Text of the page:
Minooka grad reports on California wildfires

Dennis Valera, a 2010 MCHS graduate, reports on California wildfires for KSEE24/CBS47 in Fresno.

courtesy of Dennis Valera

Dennis Valera, a 2010 MCHS graduate, reports on California wildfires for KSEE24/CBS47 in Fresno.

“Living in California, you kinda get used to the fire season and the smoky sky they cause. However, this year, this is the longest our sky and air quality has been so hazardous. It’s like smelling a campfire all the time,” Dennis Valera, a news reporter who is covering the wildfires, said. 

Valera, or as he goes by, “D.J.,” is a 2010 graduate from MCHS. He is a former editor-in-chief of the Peace Pipe Chatter and graduated from Columbia College Chicago in 2014, receiving his bachelor degree in journalism.

However, he has traded the cornfields of Minooka for the palm trees that line the streets of California. He is now a news reporter for KSEE24/CBS47, a local news station in Fresno and the Central Valley area.

The countless photographs of neon orange skies and vast destruction throughout the state of California that cover all of our social media timelines will leave most people in shock. Valera has been getting “right up to where the crews are and where the flames are raging.”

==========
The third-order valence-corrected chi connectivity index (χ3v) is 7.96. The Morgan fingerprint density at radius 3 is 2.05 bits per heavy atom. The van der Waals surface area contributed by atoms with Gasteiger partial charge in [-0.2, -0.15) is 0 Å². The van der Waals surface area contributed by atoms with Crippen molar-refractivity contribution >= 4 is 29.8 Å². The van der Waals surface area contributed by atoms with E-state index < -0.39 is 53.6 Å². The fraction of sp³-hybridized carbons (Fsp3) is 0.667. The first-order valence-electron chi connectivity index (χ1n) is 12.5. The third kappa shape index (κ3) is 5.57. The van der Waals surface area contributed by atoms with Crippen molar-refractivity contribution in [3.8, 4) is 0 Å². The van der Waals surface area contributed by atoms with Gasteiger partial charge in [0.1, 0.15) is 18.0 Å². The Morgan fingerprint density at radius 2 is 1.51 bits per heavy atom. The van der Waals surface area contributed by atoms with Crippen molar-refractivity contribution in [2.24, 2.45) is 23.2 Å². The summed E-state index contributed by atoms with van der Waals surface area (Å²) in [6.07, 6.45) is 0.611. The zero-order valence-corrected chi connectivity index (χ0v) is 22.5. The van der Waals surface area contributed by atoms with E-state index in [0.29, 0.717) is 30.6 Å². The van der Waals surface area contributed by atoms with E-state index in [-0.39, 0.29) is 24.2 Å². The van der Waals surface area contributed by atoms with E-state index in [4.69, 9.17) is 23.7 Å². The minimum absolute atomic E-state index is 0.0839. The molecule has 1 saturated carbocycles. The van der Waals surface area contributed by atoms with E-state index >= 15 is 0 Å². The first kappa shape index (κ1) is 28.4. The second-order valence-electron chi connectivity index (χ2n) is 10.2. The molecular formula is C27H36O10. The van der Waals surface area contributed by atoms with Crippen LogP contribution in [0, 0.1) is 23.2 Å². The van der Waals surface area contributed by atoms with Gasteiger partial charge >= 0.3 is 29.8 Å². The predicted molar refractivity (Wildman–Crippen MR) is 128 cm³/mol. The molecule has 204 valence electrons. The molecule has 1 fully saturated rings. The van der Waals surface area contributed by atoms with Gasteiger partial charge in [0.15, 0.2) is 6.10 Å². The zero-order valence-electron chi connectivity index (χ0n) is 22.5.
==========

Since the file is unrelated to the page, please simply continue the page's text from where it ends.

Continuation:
According to Valera, the aspect that makes this fire season so drastically different is “the lack of a break between the fires — and every fire has come close to or surpassed the six-figure mark.” 

In 2020, there have been over 7,718 fire incidents this wildfire season alone throughout California, according to the Center of Disaster Philanthropy. As of now, 3.2 million acres of land have been burned throughout California, an area larger than the state of Connecticut.

With wildfires seemingly getting more and more intense year after year and temperatures rising across the globe, it leaves most to wonder, what kind of destruction from these natural disasters will happen in the future?

This is not the first wildfire season that Valera has reported on, and at least so far, is not the worst one he has experienced … yet.

According to Valera, “A couple years ago, I covered the deadliest wildfire in state history, the Camp Fire in Butte County,” where at least 86 people died, “and it’s starting to feel like that. I’m just happy this year’s are, so far, nowhere near as deadly as that one.”

Despite the situation in California being grim with people losing their livelihoods and everything they have worked for, Valera has said it’s not all depressing.

“Whenever I cover a disaster or any tragedy, the strength of the communities they happen in always shine through. It’s amazing to always see how people rally together to help each other out,” he said. 

At this point if you’re interested in helping with the victims affected by the wildfires in California, any donations towards charities are the best thing to do right now. Since the fire’s are still burning, the amount of shear damage is still unknown

Valera has been able to tell stories about how communities, families, neighbors, and friends have come together throughout this devastating fire season. Even after losing everything, the people he interviews are “always able to smile. Every single time.”